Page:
When Marilyn Monroe donned a burlap potato sack in 1952, she was making various statements about herself, her wardrobe and her ability to wear anything glamorously. But she was following in a long tradition that is found in many countries around the world, namely the wearing of sacks when almost nothing else is available.
Clothing made from old sacks has been used for centuries to provide basic garments at very low cost. During the Depression in North America, in the 1930’s, clothing made from sacks was an important source of garments for many families. But instead of it vanishing as the economic situation improved by the 1940’s, the wearing of sack clothing was regarded by many as a patriotic duty and in the 1950’s the garments were seen as fashionable items that were worn by men, women and children throughout the American continent. But it has to be admitted: these were not any old sacks, but they were especially printed with a wide range of decorative designs in a variety of colours and sizes.
But what exactly is a feedsack? They have various other names, including flour sacks, flour bags, cotton bags, commodity bags, as well as more poetically, ‘chicken linen’, ‘hen house linen’ and ‘pretties’. Essentially they are cotton sacks that are used to store items such as flour, beans, maize, rice and sugar, as well as feed for calves, chickens and pigs.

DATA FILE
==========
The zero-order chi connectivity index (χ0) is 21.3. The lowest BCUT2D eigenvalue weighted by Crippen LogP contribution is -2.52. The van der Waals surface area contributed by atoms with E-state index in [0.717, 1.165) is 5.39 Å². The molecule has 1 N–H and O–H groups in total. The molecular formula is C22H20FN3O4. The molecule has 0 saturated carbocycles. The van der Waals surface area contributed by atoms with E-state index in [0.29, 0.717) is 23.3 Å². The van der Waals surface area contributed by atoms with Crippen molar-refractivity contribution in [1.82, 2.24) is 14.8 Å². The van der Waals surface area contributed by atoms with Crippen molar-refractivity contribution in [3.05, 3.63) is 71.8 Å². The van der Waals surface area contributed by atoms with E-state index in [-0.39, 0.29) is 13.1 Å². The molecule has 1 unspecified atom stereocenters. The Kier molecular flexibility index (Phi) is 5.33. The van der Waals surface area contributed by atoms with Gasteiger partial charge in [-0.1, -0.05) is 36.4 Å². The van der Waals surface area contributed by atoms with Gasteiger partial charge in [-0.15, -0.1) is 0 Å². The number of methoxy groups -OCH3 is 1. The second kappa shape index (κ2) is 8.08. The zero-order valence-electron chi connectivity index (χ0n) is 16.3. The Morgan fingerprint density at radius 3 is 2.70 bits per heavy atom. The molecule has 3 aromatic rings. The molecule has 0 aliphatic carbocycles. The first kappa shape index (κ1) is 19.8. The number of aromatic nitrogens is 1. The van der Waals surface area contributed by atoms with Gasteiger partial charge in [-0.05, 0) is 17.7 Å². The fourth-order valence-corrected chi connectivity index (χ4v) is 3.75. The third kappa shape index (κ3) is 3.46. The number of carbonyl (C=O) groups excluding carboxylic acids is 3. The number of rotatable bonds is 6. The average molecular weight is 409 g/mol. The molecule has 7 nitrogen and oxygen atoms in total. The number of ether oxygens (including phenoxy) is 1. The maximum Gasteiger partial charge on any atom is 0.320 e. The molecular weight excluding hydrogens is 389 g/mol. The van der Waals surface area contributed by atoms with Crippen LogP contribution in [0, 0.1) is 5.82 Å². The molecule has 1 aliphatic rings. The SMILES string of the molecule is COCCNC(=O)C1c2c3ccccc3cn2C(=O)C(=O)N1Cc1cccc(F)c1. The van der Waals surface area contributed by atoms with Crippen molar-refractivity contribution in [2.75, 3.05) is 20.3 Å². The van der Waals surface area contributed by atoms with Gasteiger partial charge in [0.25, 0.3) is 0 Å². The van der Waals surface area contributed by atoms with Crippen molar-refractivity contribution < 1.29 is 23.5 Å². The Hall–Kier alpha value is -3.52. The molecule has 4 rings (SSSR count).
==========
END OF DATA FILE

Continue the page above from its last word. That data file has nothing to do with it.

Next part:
Regional and national companies sold these sacks, with their contents, to a generally male clientele of farmers. Once the message got through that the sacks themselves were just as interesting, if not more so, than the contents, the established custom of choosing the sacks on the basis of quality, contents and price totally changed. There are many contemporary comments about a farmer or his sons being given a piece of cloth and told to match it at the feed store!
Libelle and feedsacks
Just after the Second World War, the Dutch magazine Libelle (October 1948, No. 27, pp. 20-21) included an article called Zaklopen op z’n Amerikaans (“Sackraces the American way’). It told the story of decorative American feedsacks and how they were used to dress fashionable young women. The article also suggested that something similar could happen in The Netherlands. At the time, thanks to the horrendous shortages caused by the Second World War, many Dutch men, women and children were wearing clothing made from feedsacks, but not the deliberately decorated forms.
Gradually memories of simple and undecorated feedsack garments have passed into Dutch family tales and traditions. In America, the memory of how a decorated feedsack helped feed and clothe the continent is also fading, but the use of feedsacks may again become appealing, as the concept of sustainability has become well established in the lives of many people throughout the world.